Excess Electron Localization in Solvated DNA Bases
Smyth, Maeve; Kohanoff, Jorge
2011-06-10
We present a first-principles molecular dynamics study of an excess electron in condensed phase models of solvated DNA bases. Calculations on increasingly large microsolvated clusters taken from liquid phase simulations show that adiabatic electron affinities increase systematically upon solvation, as for optimized gas-phase geometries. Dynamical simulations after vertical attachment indicate that the excess electron, which is initially found delocalized, localizes around the nucleobases within a 15 fs time scale. This transition requires small rearrangements in the geometry of the bases.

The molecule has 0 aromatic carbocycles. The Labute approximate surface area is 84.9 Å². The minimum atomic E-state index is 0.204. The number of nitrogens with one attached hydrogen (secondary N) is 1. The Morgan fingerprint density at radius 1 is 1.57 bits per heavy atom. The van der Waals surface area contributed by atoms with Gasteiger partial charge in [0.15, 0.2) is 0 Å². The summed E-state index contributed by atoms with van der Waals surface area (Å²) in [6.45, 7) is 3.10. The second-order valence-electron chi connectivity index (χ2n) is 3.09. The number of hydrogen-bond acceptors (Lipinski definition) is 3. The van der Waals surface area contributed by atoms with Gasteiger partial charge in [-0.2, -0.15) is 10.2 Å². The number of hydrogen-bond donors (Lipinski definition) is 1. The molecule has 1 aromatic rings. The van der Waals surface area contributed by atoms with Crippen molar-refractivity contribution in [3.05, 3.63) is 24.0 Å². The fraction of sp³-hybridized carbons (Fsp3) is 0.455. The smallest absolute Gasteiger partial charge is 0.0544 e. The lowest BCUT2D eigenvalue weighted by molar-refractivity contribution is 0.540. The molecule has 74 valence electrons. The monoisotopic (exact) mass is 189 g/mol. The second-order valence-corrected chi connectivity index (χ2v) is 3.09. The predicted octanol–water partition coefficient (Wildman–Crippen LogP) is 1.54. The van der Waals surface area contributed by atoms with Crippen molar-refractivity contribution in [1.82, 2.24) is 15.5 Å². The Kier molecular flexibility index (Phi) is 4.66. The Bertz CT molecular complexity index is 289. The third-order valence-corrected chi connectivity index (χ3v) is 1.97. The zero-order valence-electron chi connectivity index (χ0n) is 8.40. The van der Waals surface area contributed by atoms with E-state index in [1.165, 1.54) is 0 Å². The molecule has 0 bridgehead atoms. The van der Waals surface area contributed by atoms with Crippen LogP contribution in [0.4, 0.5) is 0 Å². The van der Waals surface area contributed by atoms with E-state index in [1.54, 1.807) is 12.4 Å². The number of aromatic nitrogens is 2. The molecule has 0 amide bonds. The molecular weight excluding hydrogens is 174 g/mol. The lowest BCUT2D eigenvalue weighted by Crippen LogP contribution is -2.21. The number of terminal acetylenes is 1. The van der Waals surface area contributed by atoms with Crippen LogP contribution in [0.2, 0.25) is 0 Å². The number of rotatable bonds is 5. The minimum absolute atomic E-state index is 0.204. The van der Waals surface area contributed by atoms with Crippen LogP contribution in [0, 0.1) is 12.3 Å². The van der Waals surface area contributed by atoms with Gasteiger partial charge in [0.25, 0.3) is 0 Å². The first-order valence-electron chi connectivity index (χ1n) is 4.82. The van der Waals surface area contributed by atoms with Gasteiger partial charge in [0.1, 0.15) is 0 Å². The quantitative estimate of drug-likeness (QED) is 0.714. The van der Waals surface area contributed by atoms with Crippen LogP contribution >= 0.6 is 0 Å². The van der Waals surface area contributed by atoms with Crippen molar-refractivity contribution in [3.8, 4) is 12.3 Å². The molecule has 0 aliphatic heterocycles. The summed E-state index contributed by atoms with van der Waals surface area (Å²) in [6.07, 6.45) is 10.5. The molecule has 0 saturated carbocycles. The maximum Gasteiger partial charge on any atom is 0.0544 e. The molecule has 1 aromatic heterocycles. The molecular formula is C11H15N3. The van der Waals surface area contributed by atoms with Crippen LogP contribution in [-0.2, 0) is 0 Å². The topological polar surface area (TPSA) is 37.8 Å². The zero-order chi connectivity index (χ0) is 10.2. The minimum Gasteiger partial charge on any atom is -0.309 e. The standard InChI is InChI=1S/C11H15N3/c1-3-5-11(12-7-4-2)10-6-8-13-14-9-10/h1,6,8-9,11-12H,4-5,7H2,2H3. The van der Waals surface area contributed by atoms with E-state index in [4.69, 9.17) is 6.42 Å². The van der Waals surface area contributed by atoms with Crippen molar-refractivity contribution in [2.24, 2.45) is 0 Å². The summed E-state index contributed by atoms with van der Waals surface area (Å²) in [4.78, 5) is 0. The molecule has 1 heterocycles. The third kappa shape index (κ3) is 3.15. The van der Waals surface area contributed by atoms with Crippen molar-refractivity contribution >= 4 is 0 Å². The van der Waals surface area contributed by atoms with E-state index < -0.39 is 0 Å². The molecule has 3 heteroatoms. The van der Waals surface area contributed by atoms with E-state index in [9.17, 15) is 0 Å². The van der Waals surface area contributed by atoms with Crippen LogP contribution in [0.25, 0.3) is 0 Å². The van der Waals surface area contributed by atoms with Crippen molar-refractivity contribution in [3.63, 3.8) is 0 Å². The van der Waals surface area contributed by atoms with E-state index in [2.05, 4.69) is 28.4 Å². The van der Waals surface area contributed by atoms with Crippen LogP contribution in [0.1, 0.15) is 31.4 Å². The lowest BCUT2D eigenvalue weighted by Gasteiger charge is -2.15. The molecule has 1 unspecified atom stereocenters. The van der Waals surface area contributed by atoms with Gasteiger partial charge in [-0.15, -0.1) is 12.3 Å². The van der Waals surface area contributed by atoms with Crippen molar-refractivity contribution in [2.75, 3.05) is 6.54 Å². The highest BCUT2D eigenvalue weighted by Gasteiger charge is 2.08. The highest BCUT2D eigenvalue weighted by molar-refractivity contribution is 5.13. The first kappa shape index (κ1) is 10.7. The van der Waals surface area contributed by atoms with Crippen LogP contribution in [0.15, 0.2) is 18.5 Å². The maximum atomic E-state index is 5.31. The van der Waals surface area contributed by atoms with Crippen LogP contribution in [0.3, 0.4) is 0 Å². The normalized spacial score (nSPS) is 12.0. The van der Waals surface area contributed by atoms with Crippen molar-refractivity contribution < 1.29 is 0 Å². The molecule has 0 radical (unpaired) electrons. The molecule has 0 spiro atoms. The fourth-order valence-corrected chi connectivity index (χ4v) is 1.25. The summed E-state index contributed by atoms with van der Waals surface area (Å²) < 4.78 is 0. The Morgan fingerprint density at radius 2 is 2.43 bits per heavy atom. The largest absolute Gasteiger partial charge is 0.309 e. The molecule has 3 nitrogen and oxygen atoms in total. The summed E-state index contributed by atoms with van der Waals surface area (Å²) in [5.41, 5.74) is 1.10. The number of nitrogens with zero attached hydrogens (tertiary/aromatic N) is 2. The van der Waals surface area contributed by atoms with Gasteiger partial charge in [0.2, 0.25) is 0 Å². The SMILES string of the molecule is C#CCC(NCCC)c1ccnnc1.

Hou, Gao-Lei; Li, Lei-Jiao; Li, Shu-Hui; Sun, Zhong-Ming; Gao, Xiang; Wang, Xue-Bin
2016-07-28
Negative ion photoelectron spectroscopy shows interesting regioisomer-specific electron affinities (EAs) of 2,5- and 7,23-para-adducts of C70 [(ArCH2)2C70] (Ar = Ph, o-, m-, and p-BrC6H4). Their EA values are larger than that of C70 by 5-150 meV with the 2,5-polar adducts' EAs being higher than their corresponding 7,23-equatorial counterparts, exhibiting appreciable EA tunable ranges and regioisomeric specificity. Density functional theory (DFT) calculations reproduce both the experimental EA values and EA trends very well. PMID:27375165
Han, Sungmin; Kim, Heejin; Kim, Jaehoon; Jung, Yousung
2015-07-14